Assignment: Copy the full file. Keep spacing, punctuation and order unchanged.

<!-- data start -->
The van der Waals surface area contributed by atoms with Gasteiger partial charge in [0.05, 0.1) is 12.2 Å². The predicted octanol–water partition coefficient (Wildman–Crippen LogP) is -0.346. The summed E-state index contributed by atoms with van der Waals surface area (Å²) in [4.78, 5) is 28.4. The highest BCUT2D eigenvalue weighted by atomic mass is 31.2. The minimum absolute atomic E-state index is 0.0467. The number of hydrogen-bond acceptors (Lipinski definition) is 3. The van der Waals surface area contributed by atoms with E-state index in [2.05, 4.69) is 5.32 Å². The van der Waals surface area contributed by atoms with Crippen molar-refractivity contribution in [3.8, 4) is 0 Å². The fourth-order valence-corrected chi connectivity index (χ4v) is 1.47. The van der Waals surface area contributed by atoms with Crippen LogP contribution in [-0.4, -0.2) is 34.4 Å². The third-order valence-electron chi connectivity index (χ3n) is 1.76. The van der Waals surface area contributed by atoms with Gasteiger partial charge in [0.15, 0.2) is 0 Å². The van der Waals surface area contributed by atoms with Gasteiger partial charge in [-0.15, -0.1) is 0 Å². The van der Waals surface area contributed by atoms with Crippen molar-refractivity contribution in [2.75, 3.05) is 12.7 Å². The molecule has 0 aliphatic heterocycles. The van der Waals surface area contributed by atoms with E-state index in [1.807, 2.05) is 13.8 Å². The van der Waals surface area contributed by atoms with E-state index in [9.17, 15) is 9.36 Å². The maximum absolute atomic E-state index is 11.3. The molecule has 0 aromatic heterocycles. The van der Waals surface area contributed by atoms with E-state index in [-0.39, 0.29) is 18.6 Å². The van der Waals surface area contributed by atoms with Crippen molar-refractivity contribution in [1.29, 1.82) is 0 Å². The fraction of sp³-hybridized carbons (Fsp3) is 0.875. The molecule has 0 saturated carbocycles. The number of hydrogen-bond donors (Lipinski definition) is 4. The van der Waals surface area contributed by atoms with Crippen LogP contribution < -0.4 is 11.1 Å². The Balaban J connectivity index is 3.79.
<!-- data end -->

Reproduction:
The van der Waals surface area contributed by atoms with Gasteiger partial charge in [0.05, 0.1) is 12.2 Å². The predicted octanol–water partition coefficient (Wildman–Crippen LogP) is -0.346. The summed E-state index contributed by atoms with van der Waals surface area (Å²) in [4.78, 5) is 28.4. The highest BCUT2D eigenvalue weighted by atomic mass is 31.2. The minimum absolute atomic E-state index is 0.0467. The number of hydrogen-bond acceptors (Lipinski definition) is 3. The van der Waals surface area contributed by atoms with E-state index in [2.05, 4.69) is 5.32 Å². The van der Waals surface area contributed by atoms with Crippen molar-refractivity contribution in [3.8, 4) is 0 Å². The fourth-order valence-corrected chi connectivity index (χ4v) is 1.47. The van der Waals surface area contributed by atoms with Crippen LogP contribution in [-0.4, -0.2) is 34.4 Å². The third-order valence-electron chi connectivity index (χ3n) is 1.76. The van der Waals surface area contributed by atoms with Gasteiger partial charge in [0.15, 0.2) is 0 Å². The van der Waals surface area contributed by atoms with Gasteiger partial charge in [-0.15, -0.1) is 0 Å². The van der Waals surface area contributed by atoms with Crippen molar-refractivity contribution in [2.75, 3.05) is 12.7 Å². The molecule has 0 aliphatic heterocycles. The van der Waals surface area contributed by atoms with E-state index in [1.807, 2.05) is 13.8 Å². The van der Waals surface area contributed by atoms with E-state index in [9.17, 15) is 9.36 Å². The maximum absolute atomic E-state index is 11.3. The molecule has 0 aromatic heterocycles. The van der Waals surface area contributed by atoms with E-state index in [-0.39, 0.29) is 18.6 Å². The van der Waals surface area contributed by atoms with Crippen molar-refractivity contribution in [1.29, 1.82) is 0 Å². The fraction of sp³-hybridized carbons (Fsp3) is 0.875. The molecule has 0 saturated carbocycles. The number of hydrogen-bond donors (Lipinski definition) is 4. The van der Waals surface area contributed by atoms with Crippen LogP contribution < -0.4 is 11.1 Å². The Balaban J connectivity index is 3.79.